Second Sunday after Epiphany
Second Sunday in Ordinary Time
These days our problems in the US seem endemic and intractable: the scars of war, trillions of dollars in deficits, violence in our cities, struggling schools, families falling apart, looming environmental catastrophe. But, like clockwork, every four years, The Great One comes to us like a gift from heaven. Next week we inaugurate a new president.
We had such high hopes for our last president. He was good looking, cool, smart. He had a beautiful family. He read books. He shot threes. He spoke in complete sentences. He was black and white and African and Indonesian and American. He was Kansas and Chicago. He was Yale and Harvard and the University of Chicago. He was Christian. He was Muslim—well, it turns out he wasn’t Muslim after all.
We pinned high hopes on him. We hoped he might save the economy, restore our moral standing in the world, end wars, rebuild the ozone layer, move us past partisan politics. He was change we could believe in.
And this week another Great One steps forward. We have never seen anything quite like this guy. He says he isn’t a politician. He says he is a straight talker, a tough negotiator, the only person who can cure the nation’s ills. He says he will run the country like a business: bring manufacturing back from overseas, save the coal industry, rebuild the economy, lower taxes. He says he will drain the swamp. He says he will lock her up. He says he will build the wall and “make them pay for it.” He says he will destroy ISIS. And deport illegal immigrants. And end Obamacare. He says he will make America great again.
It’s weird the way we expect these leaders to solve all these problems. Maybe it is because the rest of us seem to be shooting blanks—we are out of answers on big issues like the economy, racial tension, building world peace or better relations with our neighbors across the tracks. And so every four years, a new President gives us this big blank canvas. And on this canvas we scribble out all our problems, and peg this new leader as the next great hope who can provide solutions.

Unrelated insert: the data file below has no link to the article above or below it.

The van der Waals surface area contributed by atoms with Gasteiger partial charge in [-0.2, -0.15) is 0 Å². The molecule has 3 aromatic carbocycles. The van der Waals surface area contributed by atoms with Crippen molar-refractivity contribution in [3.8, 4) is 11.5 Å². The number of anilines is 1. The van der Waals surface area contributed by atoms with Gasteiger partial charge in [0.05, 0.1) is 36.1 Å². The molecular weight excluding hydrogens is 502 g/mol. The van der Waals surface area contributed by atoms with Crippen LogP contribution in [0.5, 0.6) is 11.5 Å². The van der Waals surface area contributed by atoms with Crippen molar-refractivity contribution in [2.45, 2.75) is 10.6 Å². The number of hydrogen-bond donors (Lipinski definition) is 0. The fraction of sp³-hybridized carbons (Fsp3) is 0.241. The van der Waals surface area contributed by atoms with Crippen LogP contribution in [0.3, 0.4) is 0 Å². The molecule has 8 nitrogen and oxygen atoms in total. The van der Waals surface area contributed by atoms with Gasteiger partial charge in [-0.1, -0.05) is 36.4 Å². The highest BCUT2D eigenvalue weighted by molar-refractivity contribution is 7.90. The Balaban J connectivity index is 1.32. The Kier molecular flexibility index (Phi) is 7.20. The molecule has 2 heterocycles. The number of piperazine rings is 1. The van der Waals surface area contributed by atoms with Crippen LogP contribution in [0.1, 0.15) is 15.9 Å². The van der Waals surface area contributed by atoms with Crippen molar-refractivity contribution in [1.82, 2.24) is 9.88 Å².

This week’s gospel speaks about people who had high expectations for a rising leader. John the Baptist thought this Jesus guy was the One…the Coming One…the Lamb of God…The Son of God…The Messiah. But a year or so later, John the Baptist got wobbly and doubtful when the Messiah didn’t act like John thought Messiahs were supposed to act. From prison, John sent his disciples to Jesus with questions: “Hey, I thought you were the Son of God. Why aren’t you Son-of-Godding? Why aren’t you thumping our enemies? Why am I still in jail?”
Andrew was filling out his blank canvas when he told his brother: “We’ve found the Messiah!” He brought Peter to meet the hot shot rabbi. Andrew and Peter and Nathanael all had ideas about the kind of leader God would send to save them. It took about three years of following Jesus as he walked with the poor, healed the sick, disavowed riches, rejected the myth of redemptive violence, looked out for the little guy, shunned power and prestige, and finally laid down his life down for his friends before these disciples began to get a sense of “what kind of Messiah” Jesus was.
Christians still look for political Messiahs. Every four years we drink the Kool-Aid. Every four years we are ready to believe that somehow this time things will be different. But this week’s gospel teaches us that the only way we can get over our blindness and see what God’s answers to the problems of our world might look like is to follow Jesus home and stick close to him with eyes and ears wide open.
This coming week many Americans await the next big thing. Many will pledge allegiance to a new leader’s vision of the future. God asks us to find our citizenship and our marching orders by sticking close to Jesus. Find him in the Word. Stay close to him where the people of God gather. Listen for his voice as you pray. Remain with him at the Table, where bread and wine are poured out, where the towel of service waits. Stick with Jesus as he teaches us that violence is never a real answer, that might does not make right, that money makes a poor foundation on which we can build our lives.
Just as Jesus took those first disciples under his wing to teach them what kind of a society the Messiah came to create, so he takes us under his wing to teach us important lessons that we cannot learn at the national altar. Pledge allegiance to Jesus’ kingdom vision.
Image: Front cover of Blood Sacrifice and the Nation: Totem Rituals and the American Flag by Carolyn Marvin and David W. Ingle